Nevertheless, such a fine fab process provides a low prime cost. As a result, the processor business in the low-end sector is more profitable for VIA than, for example, for AMD which has to sell its budget processors at the prime cost or even lower in order to maintain its niche.

Besides, lower power consumption allows making noiseless and ungreedy for power systems (a low-power supply unit, as well as the processor, doesn't require cooling with a fan), and makes possible to save on a heatsink and a case.

Taking into consideration this conception it is a good idea to join an almost cold processor with the Terminator from ASUS described a couple of months ago. By the way, it has already appeared on the market.

But there is a more suitable company - the cheapest mainboards based on the cheapest VIA's chipset - PLE133. It is interesting that the PLE133 based boards cost almost equally - the fight on the budget market is so severe that the most expensive manufacturer ASUS offers products at liberal prices.

So, here are 4 PLE133 based boards and only one processor - VIA C3 733 MHz.

Chipset VIA PLE133 (North Bridge - VT8601A, South Bridge - VT82C686B) VIA PLE133 (North Bridge - VT8601A, South Bridge - VT82C686A)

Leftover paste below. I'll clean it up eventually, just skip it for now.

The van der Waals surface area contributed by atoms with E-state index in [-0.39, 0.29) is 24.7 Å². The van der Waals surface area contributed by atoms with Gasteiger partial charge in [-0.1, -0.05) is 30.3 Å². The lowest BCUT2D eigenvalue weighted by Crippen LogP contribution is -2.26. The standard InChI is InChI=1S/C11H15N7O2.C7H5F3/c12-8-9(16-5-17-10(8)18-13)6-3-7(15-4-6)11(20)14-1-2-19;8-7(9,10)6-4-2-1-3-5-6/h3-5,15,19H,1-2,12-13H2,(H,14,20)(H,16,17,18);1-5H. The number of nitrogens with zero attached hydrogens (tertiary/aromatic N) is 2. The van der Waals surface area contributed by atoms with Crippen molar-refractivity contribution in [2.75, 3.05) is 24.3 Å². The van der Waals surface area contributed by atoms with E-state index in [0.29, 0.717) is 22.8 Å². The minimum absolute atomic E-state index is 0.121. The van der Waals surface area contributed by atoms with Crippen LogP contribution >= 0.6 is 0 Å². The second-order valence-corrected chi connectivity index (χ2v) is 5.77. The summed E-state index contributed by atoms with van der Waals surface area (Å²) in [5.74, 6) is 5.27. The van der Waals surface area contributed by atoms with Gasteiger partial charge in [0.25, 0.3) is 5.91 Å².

Processor support Socket 370, Intel Pentium III, Intel Celeron, VIA C3
PCI slots
Expansions slots ISA, AMR AMR ISA, AMR ISA, AMR
I/O ports One port for FDD, one integrated serial and parallel port as a bracket for the rear computer panel, one parallel port, ports for PS/2 mouse & keyboard
- //- One port for FDD, one serial and one parallel, ports for PS/2 mouse & keyboard One port for FDD, one integrated serial and parallel port as a bracket for the rear computer panel, one parallel port, ports for PS/2 mouse & keyboard
USB 2 x USB ports onboard, 1 connector for 2 USB ports for rear or front computer panel -//- -//- -//-
Integrated ATA100/66 IDE controller 2 ATA100 Bus Master IDE channels (with up to 4 ATAPI devices support) 2 ATA100 Bus Master IDE channels (with up to 4 ATAPI devices support) 2 ATA66 Bus Master IDE channels (with up to 4 ATAPI devices support) 2 ATA66 Bus Master IDE channels (with up to 4 ATAPI devices support)
Sound AC'97 codec, VIA VT1611A AC'97 codec, SigmaTel STAC9721T AC'97 codec, SigmaTel STAC9700I AC'97 codec, VIA VT1611A
BIOS 2Mbit Flash EEPROM, AWARD BIOS v6.00PG, support of PnP, APM 1.2, DMI 2.1, ACPI 1.0, STR 2Mbit Flash EEPROM, AWARD Medallion BIOS v6.00PG, support of PnP, APM 1.2, DMI 2.1, ACPI 1.0, STR 2Mbit Flash EEPROM, AWARD BIOS v6.00PG, support of PnP, APM 1.2, DMI 2.1, ACPI 1.0, STR 2Mbit Flash EEPROM, AWARD BIOS v6.00PG, support of PnP, APM 1.2, DMI 2.1, ACPI 1.0, STR
Form-factor, dimensions MicroATX, 24.5x21 cm MicroATX, 24.5x18.8 cm MicroATX, 24.5x20 cm MicroATX, 24.5x19.5 cm